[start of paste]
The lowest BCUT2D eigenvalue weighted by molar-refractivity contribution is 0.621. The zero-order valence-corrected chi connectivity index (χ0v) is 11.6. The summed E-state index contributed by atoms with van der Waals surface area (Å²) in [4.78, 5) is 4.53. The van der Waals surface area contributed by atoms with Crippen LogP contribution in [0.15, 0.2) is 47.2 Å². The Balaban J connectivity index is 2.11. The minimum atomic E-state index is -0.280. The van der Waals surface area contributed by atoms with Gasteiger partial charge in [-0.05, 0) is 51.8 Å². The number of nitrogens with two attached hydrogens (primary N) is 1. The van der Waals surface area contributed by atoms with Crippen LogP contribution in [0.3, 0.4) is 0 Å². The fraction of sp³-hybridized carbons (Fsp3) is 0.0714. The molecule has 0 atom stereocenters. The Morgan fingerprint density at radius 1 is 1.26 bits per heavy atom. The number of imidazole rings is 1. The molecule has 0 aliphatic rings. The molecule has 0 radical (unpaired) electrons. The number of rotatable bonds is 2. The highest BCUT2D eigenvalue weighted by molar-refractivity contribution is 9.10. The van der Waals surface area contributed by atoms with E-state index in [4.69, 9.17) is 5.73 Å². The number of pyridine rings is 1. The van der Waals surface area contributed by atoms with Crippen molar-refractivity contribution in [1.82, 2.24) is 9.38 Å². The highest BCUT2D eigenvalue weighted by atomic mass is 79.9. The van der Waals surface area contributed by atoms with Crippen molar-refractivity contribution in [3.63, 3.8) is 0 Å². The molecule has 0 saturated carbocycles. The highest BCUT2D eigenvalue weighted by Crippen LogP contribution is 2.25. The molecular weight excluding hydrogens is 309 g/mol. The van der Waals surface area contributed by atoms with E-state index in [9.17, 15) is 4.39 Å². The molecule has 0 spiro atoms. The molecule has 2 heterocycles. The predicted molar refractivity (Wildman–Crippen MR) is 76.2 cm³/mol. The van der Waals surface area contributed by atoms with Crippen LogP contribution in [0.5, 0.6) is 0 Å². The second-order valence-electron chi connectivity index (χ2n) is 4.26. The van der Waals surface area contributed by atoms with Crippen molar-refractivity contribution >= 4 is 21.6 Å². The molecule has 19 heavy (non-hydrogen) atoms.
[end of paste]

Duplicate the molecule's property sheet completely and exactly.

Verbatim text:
The lowest BCUT2D eigenvalue weighted by molar-refractivity contribution is 0.621. The zero-order valence-corrected chi connectivity index (χ0v) is 11.6. The summed E-state index contributed by atoms with van der Waals surface area (Å²) in [4.78, 5) is 4.53. The van der Waals surface area contributed by atoms with Crippen LogP contribution in [0.15, 0.2) is 47.2 Å². The Balaban J connectivity index is 2.11. The minimum atomic E-state index is -0.280. The van der Waals surface area contributed by atoms with Gasteiger partial charge in [-0.05, 0) is 51.8 Å². The number of nitrogens with two attached hydrogens (primary N) is 1. The van der Waals surface area contributed by atoms with Crippen LogP contribution in [0.3, 0.4) is 0 Å². The fraction of sp³-hybridized carbons (Fsp3) is 0.0714. The molecule has 0 atom stereocenters. The Morgan fingerprint density at radius 1 is 1.26 bits per heavy atom. The number of imidazole rings is 1. The molecule has 0 aliphatic rings. The molecule has 0 radical (unpaired) electrons. The number of rotatable bonds is 2. The highest BCUT2D eigenvalue weighted by molar-refractivity contribution is 9.10. The van der Waals surface area contributed by atoms with E-state index in [4.69, 9.17) is 5.73 Å². The number of pyridine rings is 1. The van der Waals surface area contributed by atoms with Crippen molar-refractivity contribution in [1.82, 2.24) is 9.38 Å². The highest BCUT2D eigenvalue weighted by atomic mass is 79.9. The van der Waals surface area contributed by atoms with Crippen molar-refractivity contribution in [3.63, 3.8) is 0 Å². The molecule has 0 saturated carbocycles. The highest BCUT2D eigenvalue weighted by Crippen LogP contribution is 2.25. The molecular weight excluding hydrogens is 309 g/mol. The van der Waals surface area contributed by atoms with E-state index in [9.17, 15) is 4.39 Å². The molecule has 0 spiro atoms. The molecule has 2 heterocycles. The predicted molar refractivity (Wildman–Crippen MR) is 76.2 cm³/mol. The van der Waals surface area contributed by atoms with Crippen LogP contribution in [0.5, 0.6) is 0 Å². The second-order valence-electron chi connectivity index (χ2n) is 4.26. The van der Waals surface area contributed by atoms with Crippen molar-refractivity contribution >= 4 is 21.6 Å². The molecule has 19 heavy (non-hydrogen) atoms.